The term color neutral (or colour neutral outside of the U.S.) or just CN refers to the ability to start a puzzle on any color. Besides full color neutrality, various partial neutrality are possible. For example, in CFOP, being able to start on 2 opposite (but fixed) colors is known as being Dual Color Neutral.
Cubers universally agree that the easiest way to become color neutral is to practice color neutrality from the start.
- 1 History In 3x3 Speedsolving
- 2 Types of color neutrality (for NxNxNs)
- 3 In Other Events
- 4 Notable Color-Neutral Cubers
- 5 Notable Dual Color-Neutral Cubers
- 6 Further Reading
History In 3x3 Speedsolving
Color neutrality has been explored as early as the beginning of speedsolving. Lars Petrus used color neutrality with the Petrus method to reach World Championship 1982. However, as CFOP became the dominant speedcubing method in the late 90s, most top speedcubers started from a fixed color cross to achieve better look-ahead during F2L. Indeed, while opposite color neutrality was explored and advocated by several cubers, primarily Chris Hardwick, as early as 2004, no serious CFOP user before 2007 recommended color neutrality as a viable option in speedsolving. It was first Rowe Hessler's success starting in 2008, then the meteoric rise of Feliks Zemdegs in 2009, that propelled color neutrality to the forefront of 3x3 speedsolving. As of 2021, many of the top cubers have adopted color neutrality, although some still remain not or x2y color neutral.
Types of color neutrality (for NxNxNs)
Fixed orientation refers to being able to start a solve in only one orientation, e.g. yellow on top and blue in front for 3x3. It is most often used in rotationless methods like Roux and especially ZZ, because it makes recognizing EO easier for the latter. It is not be confused with y color neutrality, which doesn't use a fixed front color.
y Color Neutrality
y Color Neutrality refers to the ability to solve in any orientation that has specific top and bottom colors, so y rotations can be used to transition between them.
Most of the time, this equivalent to CFOP solvers only being able to solver on one cross color.
x2y Color Neutrality
x2y Color Neutrality, in a CFOP context often also called Dual Color Neutrality, Double Color Neutrality or Opposite Color Neutrality, refers to the ability to solve in any orientation with a specific color either on top or on bottom. The orientations can be reached from each other using only x2 and y rotations, thus the name.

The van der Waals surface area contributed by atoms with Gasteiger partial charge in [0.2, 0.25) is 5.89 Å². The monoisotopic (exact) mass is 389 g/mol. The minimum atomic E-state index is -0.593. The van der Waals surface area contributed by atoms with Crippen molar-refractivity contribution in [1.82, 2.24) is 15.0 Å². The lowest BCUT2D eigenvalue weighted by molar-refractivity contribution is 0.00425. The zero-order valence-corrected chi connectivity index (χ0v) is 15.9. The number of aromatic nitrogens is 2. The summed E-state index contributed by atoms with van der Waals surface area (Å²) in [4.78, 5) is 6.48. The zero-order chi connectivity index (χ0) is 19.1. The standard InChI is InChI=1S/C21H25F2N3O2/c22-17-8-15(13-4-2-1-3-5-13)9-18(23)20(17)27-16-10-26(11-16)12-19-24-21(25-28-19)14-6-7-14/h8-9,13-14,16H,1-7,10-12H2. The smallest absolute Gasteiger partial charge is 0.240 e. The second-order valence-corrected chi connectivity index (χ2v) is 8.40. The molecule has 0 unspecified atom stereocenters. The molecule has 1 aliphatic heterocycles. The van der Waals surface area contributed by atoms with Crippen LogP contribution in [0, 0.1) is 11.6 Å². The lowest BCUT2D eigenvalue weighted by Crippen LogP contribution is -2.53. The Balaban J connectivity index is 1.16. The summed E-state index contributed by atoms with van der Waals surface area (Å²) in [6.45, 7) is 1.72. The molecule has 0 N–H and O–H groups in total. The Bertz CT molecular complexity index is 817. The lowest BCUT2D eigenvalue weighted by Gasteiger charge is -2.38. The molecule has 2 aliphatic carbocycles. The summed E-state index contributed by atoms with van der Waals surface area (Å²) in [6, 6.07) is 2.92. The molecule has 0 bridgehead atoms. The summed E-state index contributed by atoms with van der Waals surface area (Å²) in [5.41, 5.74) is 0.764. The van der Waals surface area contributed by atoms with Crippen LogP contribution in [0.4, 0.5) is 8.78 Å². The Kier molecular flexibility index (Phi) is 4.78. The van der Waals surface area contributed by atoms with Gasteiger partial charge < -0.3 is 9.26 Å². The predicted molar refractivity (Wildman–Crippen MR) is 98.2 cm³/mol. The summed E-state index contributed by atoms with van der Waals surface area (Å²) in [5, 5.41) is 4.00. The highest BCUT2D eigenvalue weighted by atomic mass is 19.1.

It is very common among Roux and ZZ solvers because it allows to use any pre-built pair for the 1st Roux Block and requires the solver to only recognize two of the three EOs and two F2Ls, respectively. It is, to a lesser but still notable extent, also often used in conjunction with CFOP.
Full Color Neutrality
Full Color Neutrality or total color neutrality, as the term suggests, is the ability of a solver to start the solve on any color.
Less common forms of color neutrality
Less common forms of color neutrality include:
- x Color Neutrality: Fixed left and right colors, equivalent to only solving cross on only one color for Cross on left.
- xy2 Color Neutrality: Specific color on the left or right side, useful for Roux because of more options for blocks than y2, easier to identify ULUR edges and working better with non-matching blocks. Its most well known user is James Straughan. However, xy2 CN never really became popular and x2y CN is mostly used nowadays instead.
In Other Events
Color neutrality has been the norm among competitive cubers in smaller events like 2x2, Pyraminx and Skewb since the beginning of these events because it leads to luckier cases a lot more often than in larger puzzles. Because of the long time used for FMC in which all colors can be observed, color neutrality is also often used there.
Notable Color-Neutral Cubers
Notable Dual Color-Neutral Cubers
- CubeSkills blog by Feliks: https://www.cubeskills.com/blog/colour-neutrality